With so many social ills affecting our communities, non-governmental and non-profit organizations have become the saving grace for those who need help to survive. In many cases, these organizations are the glue which holds communities together, and the people who run them have, in fact, become our communities’ unsung heroes.
My journey into activism started back in 2011, as a volunteer homework assistant. It was here that I became aware of all the challenges our young learners faced, especially those who were orphaned or neglected. In 2013, the non-profit Asithokoze Women and Children Outreach Organization was registered. Leaning on our own experience of dealing with life’s challenges, our goal was to make a positive difference by helping those youngsters who needed support. It was not easy and many times, as I am sure other activists can attest, I used my own resources. But thankfully, we were not alone. The support from within the community, was critical – such as Tembisa West Library, which gave us the space to execute our programs.
Asithokoze participated in several community outreach programs, from donating food and clothes to young and old, to collecting sanitary towels and distributing them to young girls in need. And in addition to our program for mentoring young boys (doing street soccer and more), our longest running project (from 2014 to 2021) put several youngsters into an Information Technology Learnership program with local colleges in the Kempton-Ekurhuleni precinct. Through the Tembisa Go Green Environmental Forum, we planted trees in schools and in other community spaces, in addition to clean-up campaigns, in a bid to eliminate dumping sites (which is a big problem in many of our communities).
It was during this time that I got to know Earthlife Africa Johannesburg, who helped me realise that my community was not alone in our challenges. I also started to realise that poverty (or should I say that we are economically marginalised) was not our only challenge because climate change – which causes extreme weather patterns like floods and droughts we see happening across the country – is threatening to make our lives a whole lot worse.
Since joining the Women Energy and Climate Change Forum (WECCF) – consisting of women from different community-based organizations around Gauteng – I know more about the effect air pollution has on our people and the environment and I learnt about the threats to communities, from mine dumps. Whatever I learned, I took back to my community. In fact, I happily share this information with anyone who cares to listen.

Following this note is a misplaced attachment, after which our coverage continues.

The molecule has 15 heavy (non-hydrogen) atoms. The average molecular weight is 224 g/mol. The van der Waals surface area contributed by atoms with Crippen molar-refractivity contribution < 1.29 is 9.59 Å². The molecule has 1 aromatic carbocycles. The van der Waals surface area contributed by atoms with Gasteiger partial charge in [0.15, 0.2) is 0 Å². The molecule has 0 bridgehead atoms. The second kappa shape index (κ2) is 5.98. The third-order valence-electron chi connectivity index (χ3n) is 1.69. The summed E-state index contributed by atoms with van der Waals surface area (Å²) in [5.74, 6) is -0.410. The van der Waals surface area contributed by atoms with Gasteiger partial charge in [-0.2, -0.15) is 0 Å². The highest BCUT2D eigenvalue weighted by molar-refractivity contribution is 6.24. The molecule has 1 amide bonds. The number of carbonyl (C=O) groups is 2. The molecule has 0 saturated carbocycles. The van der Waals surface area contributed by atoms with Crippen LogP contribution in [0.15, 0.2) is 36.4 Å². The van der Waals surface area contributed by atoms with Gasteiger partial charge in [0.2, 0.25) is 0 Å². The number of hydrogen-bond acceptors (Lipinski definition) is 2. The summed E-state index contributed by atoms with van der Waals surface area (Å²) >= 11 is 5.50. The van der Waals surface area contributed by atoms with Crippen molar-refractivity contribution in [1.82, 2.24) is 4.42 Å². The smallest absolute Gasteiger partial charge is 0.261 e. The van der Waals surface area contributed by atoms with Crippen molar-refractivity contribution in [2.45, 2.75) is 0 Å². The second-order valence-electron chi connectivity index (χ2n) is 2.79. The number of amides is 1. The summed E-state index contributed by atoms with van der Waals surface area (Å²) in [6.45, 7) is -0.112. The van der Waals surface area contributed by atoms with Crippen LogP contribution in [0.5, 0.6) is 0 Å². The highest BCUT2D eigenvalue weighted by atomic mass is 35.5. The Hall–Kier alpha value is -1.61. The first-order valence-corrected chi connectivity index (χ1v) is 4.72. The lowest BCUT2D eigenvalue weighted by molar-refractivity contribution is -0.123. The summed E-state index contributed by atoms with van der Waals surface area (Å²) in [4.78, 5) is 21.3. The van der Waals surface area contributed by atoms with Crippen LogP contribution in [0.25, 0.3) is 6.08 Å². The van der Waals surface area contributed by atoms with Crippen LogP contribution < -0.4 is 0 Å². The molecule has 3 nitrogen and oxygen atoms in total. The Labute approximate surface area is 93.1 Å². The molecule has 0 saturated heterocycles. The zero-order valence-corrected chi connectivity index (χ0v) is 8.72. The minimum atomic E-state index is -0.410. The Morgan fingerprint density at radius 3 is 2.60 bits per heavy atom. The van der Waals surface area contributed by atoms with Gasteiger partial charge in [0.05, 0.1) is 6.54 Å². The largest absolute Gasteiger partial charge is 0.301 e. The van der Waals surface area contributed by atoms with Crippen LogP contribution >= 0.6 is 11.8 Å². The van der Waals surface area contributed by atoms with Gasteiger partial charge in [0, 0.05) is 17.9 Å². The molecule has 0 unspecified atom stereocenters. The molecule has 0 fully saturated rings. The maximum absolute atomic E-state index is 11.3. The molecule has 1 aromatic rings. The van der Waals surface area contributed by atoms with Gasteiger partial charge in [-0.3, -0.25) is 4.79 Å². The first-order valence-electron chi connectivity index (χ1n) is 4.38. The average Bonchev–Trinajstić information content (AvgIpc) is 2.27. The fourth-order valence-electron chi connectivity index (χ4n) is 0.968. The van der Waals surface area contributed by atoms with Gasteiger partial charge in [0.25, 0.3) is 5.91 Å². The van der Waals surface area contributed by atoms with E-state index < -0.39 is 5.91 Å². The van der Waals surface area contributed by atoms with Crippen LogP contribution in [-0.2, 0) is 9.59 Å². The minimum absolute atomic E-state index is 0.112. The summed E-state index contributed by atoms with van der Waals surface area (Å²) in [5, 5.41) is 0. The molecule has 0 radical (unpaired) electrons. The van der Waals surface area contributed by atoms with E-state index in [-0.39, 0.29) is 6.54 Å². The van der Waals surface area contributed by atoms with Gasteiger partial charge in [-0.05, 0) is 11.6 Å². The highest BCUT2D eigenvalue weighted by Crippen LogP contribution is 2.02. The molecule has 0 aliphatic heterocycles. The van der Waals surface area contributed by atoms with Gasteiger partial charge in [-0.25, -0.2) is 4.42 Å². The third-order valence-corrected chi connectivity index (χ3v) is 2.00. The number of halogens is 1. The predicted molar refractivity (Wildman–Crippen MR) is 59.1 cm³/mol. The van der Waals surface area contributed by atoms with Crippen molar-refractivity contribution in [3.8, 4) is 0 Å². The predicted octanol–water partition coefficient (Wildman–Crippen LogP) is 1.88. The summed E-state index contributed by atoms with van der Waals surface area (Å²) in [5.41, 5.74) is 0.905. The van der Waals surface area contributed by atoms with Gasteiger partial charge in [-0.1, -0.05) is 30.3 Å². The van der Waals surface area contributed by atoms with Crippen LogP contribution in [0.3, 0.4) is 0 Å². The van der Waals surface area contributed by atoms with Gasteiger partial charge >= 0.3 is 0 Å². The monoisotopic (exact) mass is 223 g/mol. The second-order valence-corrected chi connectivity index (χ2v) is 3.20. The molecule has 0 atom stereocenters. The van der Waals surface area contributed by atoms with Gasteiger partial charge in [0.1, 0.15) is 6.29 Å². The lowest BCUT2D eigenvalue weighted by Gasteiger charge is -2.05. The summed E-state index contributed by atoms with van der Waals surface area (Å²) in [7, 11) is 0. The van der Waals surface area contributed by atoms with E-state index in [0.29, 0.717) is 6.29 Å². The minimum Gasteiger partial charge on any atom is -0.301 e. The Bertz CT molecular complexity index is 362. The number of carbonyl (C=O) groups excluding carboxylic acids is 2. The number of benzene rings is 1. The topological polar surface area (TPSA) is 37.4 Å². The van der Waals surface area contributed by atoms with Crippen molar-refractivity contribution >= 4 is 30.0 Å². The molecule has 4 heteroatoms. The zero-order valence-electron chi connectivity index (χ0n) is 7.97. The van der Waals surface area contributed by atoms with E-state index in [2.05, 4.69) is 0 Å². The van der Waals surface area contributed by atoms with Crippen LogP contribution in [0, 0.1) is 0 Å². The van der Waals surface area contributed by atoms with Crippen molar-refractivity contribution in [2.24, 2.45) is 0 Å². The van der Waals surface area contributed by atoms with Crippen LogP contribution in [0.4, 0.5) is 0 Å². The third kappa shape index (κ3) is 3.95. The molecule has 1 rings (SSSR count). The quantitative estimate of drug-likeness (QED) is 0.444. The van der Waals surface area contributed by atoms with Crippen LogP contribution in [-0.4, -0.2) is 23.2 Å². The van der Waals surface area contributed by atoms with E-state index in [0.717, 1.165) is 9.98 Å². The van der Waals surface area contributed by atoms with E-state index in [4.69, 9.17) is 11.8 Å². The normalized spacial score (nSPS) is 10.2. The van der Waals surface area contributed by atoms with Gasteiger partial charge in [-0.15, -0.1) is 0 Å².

However, the skill that I am most proud of having developed is the ability to engage with different stakeholders, including government, on issues affecting not just my community, but for the wider civil society. This includes presenting my oral submissions – about the devastating impacts of unprecedented electricity price increases – at hearings hosted by the National Energy Regulator of South Africa (Nersa).
Now, as Earthlife Africa’s Programs Coordinator facilitating the Just Transition campaign, I work closely with communities around Limpopo, Gqeberha and Gauteng to create awareness and understanding about the climate crises and the role of communities in the just transition. This is both exciting and scary work. On the one hand, it is wonderful to see people at the grassroots feel more included in the conversation and making their voices heard. However, on the other hand, the climate crises is intensifying, and the global response is simply not happening fast enough, yet these are the very people who will suffer most.
Earthlife Africa’s community-based outreach includes popular workshops and multi-stakeholder dialogues on the just transition and aims to create opportunities for ordinary people to participate in meaningful ways, on these issues. This has not only been critical to creating awareness about people’s environmental rights. Involving communities is also the only way that we will ensure to leave no-one behind. The more the people know, the more equipped they will be to join the journey to a just transition.